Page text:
Cancer Epidemiology Biomarkers &amp Prevention 08/1999; 8(7):581-5. · 4.56 Impact Factor
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    ABSTRACT: Improving breast screening behaviors in African American women is an important public health goal. To increase participation in screening, it is necessary to identify factors that contribute to reduced screening, including perceived risk and cancer worry. This paper presents predictors of changes perceived in risk and worry among African American women of differing ethnic identities as they undergo breast cancer risk counseling. Participants (n = 113) were recruited from community sources to a study of counseling for breast cancer risk. They completed a baseline assessment, randomly received breast cancer risk counseling or served as a control group, and completed a follow-up assessment. Counseling produced significant differences in perceived risk and cancer worry. Predictors of risk and worry changes, as a result of counseling, included income and ethnic identity. These data can guide better services for African American women and research into the complexity of the effects of ethnic identity on health.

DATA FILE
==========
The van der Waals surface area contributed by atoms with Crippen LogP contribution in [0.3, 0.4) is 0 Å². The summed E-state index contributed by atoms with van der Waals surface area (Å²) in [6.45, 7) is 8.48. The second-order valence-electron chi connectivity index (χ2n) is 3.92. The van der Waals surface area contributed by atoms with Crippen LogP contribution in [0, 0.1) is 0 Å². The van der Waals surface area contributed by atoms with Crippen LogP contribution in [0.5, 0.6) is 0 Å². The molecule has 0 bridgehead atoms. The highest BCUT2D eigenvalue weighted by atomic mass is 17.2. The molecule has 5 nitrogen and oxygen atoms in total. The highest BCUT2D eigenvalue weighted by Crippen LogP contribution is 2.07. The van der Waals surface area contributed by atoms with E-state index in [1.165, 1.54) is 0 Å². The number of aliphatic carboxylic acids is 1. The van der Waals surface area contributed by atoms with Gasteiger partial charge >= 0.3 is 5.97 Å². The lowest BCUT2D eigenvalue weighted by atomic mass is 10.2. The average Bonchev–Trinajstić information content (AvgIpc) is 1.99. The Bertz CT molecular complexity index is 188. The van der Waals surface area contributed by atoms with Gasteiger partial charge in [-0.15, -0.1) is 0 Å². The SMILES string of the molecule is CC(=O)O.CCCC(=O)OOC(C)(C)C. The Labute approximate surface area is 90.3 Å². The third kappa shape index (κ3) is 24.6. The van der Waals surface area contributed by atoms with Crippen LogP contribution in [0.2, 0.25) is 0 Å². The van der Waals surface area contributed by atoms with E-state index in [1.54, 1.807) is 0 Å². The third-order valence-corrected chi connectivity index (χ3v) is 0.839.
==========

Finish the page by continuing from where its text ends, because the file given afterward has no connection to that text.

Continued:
Journal of Clinical Psychology in Medical Settings 08/1998; 5(3):365-379. · 1.49 Impact Factor
  • D Bowen, K M Hickman, D Powers